As in Rupke et al. (2005b), we defined a blue-shifted detection only if the difference between the velocity peak and the systemic velocity was > 70 kms−1 (instrumental resolution of our SDSS data). To better parameterize the blue wings of the neutral Na I D velocities, we also provided a measure of the maximum velocity, Vmax = ΔV − 2σ as defined for the absorption Na I D component in Rupke & Veilleux (2015).

4. Results

4.1. Na I D lines in the global sample

After subtraction of the stellar continuum, we measured the residual equivalent width, EW(NaD), in all the 148 stacked spectra of the C17 Sample. Figure 4 shows the EW(NaD) obtained for each stacked spectrum in the SFR-M plane. As was found for individual galaxy spectra in Fig. 2, the mean EW(NaD) for the stacked spectra also increases progressively from negative values (emission) to positive values (absorption) as a function of the M and with no dependence on the SFR up to ∼4 − 5 × 1010M. At the high-mass end (>5 × 1010M), we observed a different EW(NaD) as a function of the SFR. The EW(NaD) reaches its maximum in the starburst region at high SFR and in the quiescent region at very low SFR with a mean value of EW(NaD) ∼ 0−0.25 Å on the main sequence (MS) and in the transition region, respectively. By looking at the individual spectra it is possible to identify key differences in the Na I D line profile.

thumbnail Fig. 4.

SFR vs. M plane for our DR7 SDSS galaxies, colour-coded by the intensity of the EW of the ISM NA I D line after the stellar continuum subtraction. Negative and positive EW values correspond to a residual emission and absorption feature, respectively. The white line shows the mode and dispersion of the MS (see Fig. 1). For the highlighted bins, A, B, and C, the Na I D line fit is shown in Fig. 5.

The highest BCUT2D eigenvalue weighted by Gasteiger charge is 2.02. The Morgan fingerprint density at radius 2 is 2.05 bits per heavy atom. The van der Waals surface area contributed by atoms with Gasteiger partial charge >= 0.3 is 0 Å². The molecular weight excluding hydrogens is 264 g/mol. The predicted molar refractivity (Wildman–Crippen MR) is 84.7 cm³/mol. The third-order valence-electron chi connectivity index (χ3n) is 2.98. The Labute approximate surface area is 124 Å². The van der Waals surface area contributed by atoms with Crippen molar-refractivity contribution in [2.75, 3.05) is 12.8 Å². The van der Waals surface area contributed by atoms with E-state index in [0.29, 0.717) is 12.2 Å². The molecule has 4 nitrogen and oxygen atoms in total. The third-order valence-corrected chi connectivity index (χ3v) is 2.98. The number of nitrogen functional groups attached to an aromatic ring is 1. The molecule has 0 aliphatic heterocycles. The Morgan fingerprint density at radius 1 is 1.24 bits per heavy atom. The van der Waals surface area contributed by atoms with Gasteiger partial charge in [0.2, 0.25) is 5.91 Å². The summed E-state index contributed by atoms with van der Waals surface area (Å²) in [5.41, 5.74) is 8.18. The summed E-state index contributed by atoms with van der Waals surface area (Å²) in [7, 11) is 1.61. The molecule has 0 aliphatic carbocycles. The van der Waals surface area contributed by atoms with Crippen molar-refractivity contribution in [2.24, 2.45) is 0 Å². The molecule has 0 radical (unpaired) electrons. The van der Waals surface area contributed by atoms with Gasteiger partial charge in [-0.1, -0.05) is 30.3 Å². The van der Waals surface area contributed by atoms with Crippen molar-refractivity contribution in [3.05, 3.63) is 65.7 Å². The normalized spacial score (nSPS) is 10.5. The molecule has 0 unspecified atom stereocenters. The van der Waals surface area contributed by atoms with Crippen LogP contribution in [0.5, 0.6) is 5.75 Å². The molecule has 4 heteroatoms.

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We applied the fitting procedure described in Sect. 3.2 to all 148 stacked spectra in order to derive the neutral gas kinematics expressed through the ΔV and σ parameters. To facilitate the view, we isolated three examples of representative regions in the diagram: one at very low stellar masses (region A), one at high stellar mass and SFR (region B), and one at high stellar mass and low SFR (region C). The Na I D region of the three spectra is shown in Fig. 5. In particular, the left panels show the observed spectrum (black curve) and the best fit stellar contribution (red curve), while the right panels show the ISM residual obtained after removal of continuum+emission lines. As previously reported by Jeong et al. (2013), we find that low-mass galaxies at stellar masses below ∼4 − 5 × 1010M and at any SFR are characterized by a residual Na I D emission at the galaxy systemic velocity (top panels of Fig. 5), likely arising from HII regions (e.g. Bica & Alloin 1986). At higher stellar masses, M >  5 × 1010M and high SFR, the EW(NaD) increases to positive values and shows an indication of a slightly blue-shifted absorption (central panels of Fig. 5). At high M and low SFR, in the quiescent region (region C), we observed a residual Na I D absorption centred at the galaxy systemic velocity (bottom panels of Fig. 5). The existence of a Na I D residual absorption in the early-type galaxies is known (e.g. Carter et al. 1986; Alloin & Bica 1989; Thomas et al. 2003; Worthey 1998; Worthey et al. 2011) and has been largely debated. This could be due to an extra Na abundance in the ISM, or in the stellar atmospheres (e.g. O’Connell 1976; Peterson 1976; Parikh et al. 2018), or to a bottom-heavy stellar initial mass function (IMF) van Dokkum & Conroy 2010, 2012; Spiniello et al. 2012). We confirm here that in any of the stacked spectra of the quiescence region, the extra Na I D absorption is observed at the systemic velocity and does not show any signature of ongoing outflow.